Businesses in dire need of support

(SGI) - The move made by some commercial banks to reduce the lending interest rate, and the decision of the State Bank of Vietnam to increase credit by 1.5% to 2% has had a positive impact on manufacturing and export enterprises.
Businesses in dire need of support

Irrespective, cumbersome policies still deter businesses from borrowing capital, which poses further challenges.

Vicious cycle

A few days after the State Bank of Vietnam increased credit amount and some commercial banks reduced the interest rate, Mr. Nguyễn Trí Trung, Chairman of Board of Directors of the Gia Dinh Group Joint Stock Company, which specializes in production of shoes for export, said that he had not yet received any specific information about this news. However, he said that if one can access capital at a lower interest rate then that will be very encouraging because most businesses now are facing an acute shortage of capital as orders have either decreased or have been cancelled.

Under these circumstances, businesses are also trying to retain workers and maintain production. Mr. Trung said that a 2% interest rate support package sounds very attractive but the number of businesses that can access it are too few because of the prevailing strict conditions. He said that his company is currently borrowing short-term capital at an interest rate of 9% per year, while long-term capital is at over 10% per year, which is expected to increase even more by the coming year.

At a recent conference in Can Tho, many agricultural, forestry, and fishery exporters expressed their deep frustration. Mr. Lê Văn Quang, Chairman of the Minh Phu Seafood Corporation, said that the biggest concern of enterprises now is how to acquire around VND 200 bln to buy raw shrimp and pay wages to their workers. Because if they don't buy raw shrimp, farmers will be unable to fill their ponds. Businesses are scared to borrow, even though concerns for capital seem to have been removed by banks at the end of November, although the interest rate is still too high. At the same time orders have decreased and selling price has remained unchanged. This situation prevails across almost all businesses.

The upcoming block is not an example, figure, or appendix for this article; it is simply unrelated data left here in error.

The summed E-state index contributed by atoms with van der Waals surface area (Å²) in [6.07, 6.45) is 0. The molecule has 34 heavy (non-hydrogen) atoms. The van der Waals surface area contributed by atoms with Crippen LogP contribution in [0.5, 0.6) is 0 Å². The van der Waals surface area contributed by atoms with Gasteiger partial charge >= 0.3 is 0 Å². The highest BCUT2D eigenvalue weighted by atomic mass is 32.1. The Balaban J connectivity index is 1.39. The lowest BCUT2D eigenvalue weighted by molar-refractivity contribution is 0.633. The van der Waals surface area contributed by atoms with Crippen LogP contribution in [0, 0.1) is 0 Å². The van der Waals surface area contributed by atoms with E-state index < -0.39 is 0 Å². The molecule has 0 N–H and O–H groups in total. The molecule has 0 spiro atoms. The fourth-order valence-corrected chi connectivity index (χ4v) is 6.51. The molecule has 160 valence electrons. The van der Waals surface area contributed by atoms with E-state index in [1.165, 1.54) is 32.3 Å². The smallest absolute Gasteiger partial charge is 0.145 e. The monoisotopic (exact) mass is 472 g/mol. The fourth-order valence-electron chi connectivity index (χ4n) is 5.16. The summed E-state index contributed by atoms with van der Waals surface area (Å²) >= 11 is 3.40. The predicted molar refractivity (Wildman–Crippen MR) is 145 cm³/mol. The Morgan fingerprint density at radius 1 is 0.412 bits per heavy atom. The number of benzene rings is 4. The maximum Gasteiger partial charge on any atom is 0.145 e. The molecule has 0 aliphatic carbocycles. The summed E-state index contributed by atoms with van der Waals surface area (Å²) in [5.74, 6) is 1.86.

In the current scenario, enterprises are facing a vicious cycle for capital because in addition to high interest rates, borrowing capital during the current decline in global consumer demand is also very challenging. The solution no business wants is to accept discounted rates and sell cheap to have some cash flow. It is a downward spiral, and long-term consequences are unpredictable and uncertain, especially for businesses with weak potential.

This year the export industry has faced unprecedented difficulties, including in essential products such as seafood, as orders have dropped sharply during peak season at the end of the year. This has created a vicious cycle. When businesses need capital, banks run out of credit, and when the banks offer more credit, businesses cannot borrow because they have no orders. In such a situation, even if the interest rate is reduced, it is not easy to get a loan.